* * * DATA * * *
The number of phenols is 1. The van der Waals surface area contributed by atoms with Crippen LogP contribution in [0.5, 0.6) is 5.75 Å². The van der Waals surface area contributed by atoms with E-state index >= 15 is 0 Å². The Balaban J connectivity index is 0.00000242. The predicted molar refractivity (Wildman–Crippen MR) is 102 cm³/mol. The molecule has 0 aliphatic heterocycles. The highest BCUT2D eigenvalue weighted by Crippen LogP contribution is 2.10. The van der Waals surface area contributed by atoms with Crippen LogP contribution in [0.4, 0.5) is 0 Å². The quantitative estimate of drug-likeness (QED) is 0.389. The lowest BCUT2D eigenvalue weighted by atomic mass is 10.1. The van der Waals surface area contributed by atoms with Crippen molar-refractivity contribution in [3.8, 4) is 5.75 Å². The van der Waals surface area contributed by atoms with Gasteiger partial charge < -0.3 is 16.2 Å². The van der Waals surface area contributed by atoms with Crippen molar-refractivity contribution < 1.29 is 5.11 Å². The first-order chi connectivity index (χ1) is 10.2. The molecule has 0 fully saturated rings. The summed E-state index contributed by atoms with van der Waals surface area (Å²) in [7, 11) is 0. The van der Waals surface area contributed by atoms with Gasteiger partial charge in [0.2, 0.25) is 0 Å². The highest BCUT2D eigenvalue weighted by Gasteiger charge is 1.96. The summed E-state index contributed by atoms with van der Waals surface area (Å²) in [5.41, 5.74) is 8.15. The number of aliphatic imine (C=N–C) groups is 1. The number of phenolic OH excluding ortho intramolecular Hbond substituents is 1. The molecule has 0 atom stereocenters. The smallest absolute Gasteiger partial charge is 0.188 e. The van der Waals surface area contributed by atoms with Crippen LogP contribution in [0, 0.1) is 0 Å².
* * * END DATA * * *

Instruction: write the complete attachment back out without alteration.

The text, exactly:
The number of phenols is 1. The van der Waals surface area contributed by atoms with Crippen LogP contribution in [0.5, 0.6) is 5.75 Å². The van der Waals surface area contributed by atoms with E-state index >= 15 is 0 Å². The Balaban J connectivity index is 0.00000242. The predicted molar refractivity (Wildman–Crippen MR) is 102 cm³/mol. The molecule has 0 aliphatic heterocycles. The highest BCUT2D eigenvalue weighted by Crippen LogP contribution is 2.10. The van der Waals surface area contributed by atoms with Crippen LogP contribution in [0.4, 0.5) is 0 Å². The quantitative estimate of drug-likeness (QED) is 0.389. The lowest BCUT2D eigenvalue weighted by atomic mass is 10.1. The van der Waals surface area contributed by atoms with Crippen molar-refractivity contribution in [3.8, 4) is 5.75 Å². The van der Waals surface area contributed by atoms with Gasteiger partial charge < -0.3 is 16.2 Å². The van der Waals surface area contributed by atoms with Crippen molar-refractivity contribution < 1.29 is 5.11 Å². The first-order chi connectivity index (χ1) is 10.2. The molecule has 0 fully saturated rings. The summed E-state index contributed by atoms with van der Waals surface area (Å²) in [7, 11) is 0. The van der Waals surface area contributed by atoms with Gasteiger partial charge in [0.2, 0.25) is 0 Å². The highest BCUT2D eigenvalue weighted by Gasteiger charge is 1.96. The summed E-state index contributed by atoms with van der Waals surface area (Å²) in [5.41, 5.74) is 8.15. The number of aliphatic imine (C=N–C) groups is 1. The number of phenolic OH excluding ortho intramolecular Hbond substituents is 1. The molecule has 0 atom stereocenters. The smallest absolute Gasteiger partial charge is 0.188 e. The van der Waals surface area contributed by atoms with Crippen LogP contribution in [0, 0.1) is 0 Å².